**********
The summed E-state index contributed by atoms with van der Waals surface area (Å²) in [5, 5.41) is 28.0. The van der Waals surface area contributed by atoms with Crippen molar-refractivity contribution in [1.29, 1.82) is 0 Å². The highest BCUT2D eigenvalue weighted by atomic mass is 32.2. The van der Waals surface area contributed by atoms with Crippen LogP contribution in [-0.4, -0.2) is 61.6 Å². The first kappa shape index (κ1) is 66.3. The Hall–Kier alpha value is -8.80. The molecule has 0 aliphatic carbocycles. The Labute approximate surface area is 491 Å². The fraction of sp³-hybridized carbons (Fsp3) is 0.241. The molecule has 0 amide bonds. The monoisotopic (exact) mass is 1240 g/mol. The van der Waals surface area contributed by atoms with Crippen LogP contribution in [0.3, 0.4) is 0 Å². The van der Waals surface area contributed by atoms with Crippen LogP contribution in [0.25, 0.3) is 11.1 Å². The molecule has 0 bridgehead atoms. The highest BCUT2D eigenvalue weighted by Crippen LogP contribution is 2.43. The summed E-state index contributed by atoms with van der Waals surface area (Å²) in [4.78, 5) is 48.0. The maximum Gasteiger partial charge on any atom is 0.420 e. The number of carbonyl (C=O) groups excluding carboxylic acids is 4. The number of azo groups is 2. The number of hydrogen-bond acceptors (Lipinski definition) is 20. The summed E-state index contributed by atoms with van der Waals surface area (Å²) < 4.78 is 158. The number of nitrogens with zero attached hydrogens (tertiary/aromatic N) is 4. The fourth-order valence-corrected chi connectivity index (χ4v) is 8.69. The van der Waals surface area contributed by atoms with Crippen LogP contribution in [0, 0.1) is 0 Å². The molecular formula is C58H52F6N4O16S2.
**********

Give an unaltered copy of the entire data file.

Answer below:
The summed E-state index contributed by atoms with van der Waals surface area (Å²) in [5, 5.41) is 28.0. The van der Waals surface area contributed by atoms with Crippen molar-refractivity contribution in [1.29, 1.82) is 0 Å². The highest BCUT2D eigenvalue weighted by atomic mass is 32.2. The van der Waals surface area contributed by atoms with Crippen LogP contribution in [-0.4, -0.2) is 61.6 Å². The first kappa shape index (κ1) is 66.3. The Hall–Kier alpha value is -8.80. The molecule has 0 aliphatic carbocycles. The Labute approximate surface area is 491 Å². The fraction of sp³-hybridized carbons (Fsp3) is 0.241. The molecule has 0 amide bonds. The monoisotopic (exact) mass is 1240 g/mol. The van der Waals surface area contributed by atoms with Crippen LogP contribution in [0.3, 0.4) is 0 Å². The van der Waals surface area contributed by atoms with Crippen LogP contribution in [0.25, 0.3) is 11.1 Å². The molecule has 0 bridgehead atoms. The highest BCUT2D eigenvalue weighted by Crippen LogP contribution is 2.43. The summed E-state index contributed by atoms with van der Waals surface area (Å²) in [4.78, 5) is 48.0. The maximum Gasteiger partial charge on any atom is 0.420 e. The number of carbonyl (C=O) groups excluding carboxylic acids is 4. The number of azo groups is 2. The number of hydrogen-bond acceptors (Lipinski definition) is 20. The summed E-state index contributed by atoms with van der Waals surface area (Å²) < 4.78 is 158. The number of nitrogens with zero attached hydrogens (tertiary/aromatic N) is 4. The fourth-order valence-corrected chi connectivity index (χ4v) is 8.69. The van der Waals surface area contributed by atoms with Crippen LogP contribution in [0, 0.1) is 0 Å². The molecular formula is C58H52F6N4O16S2.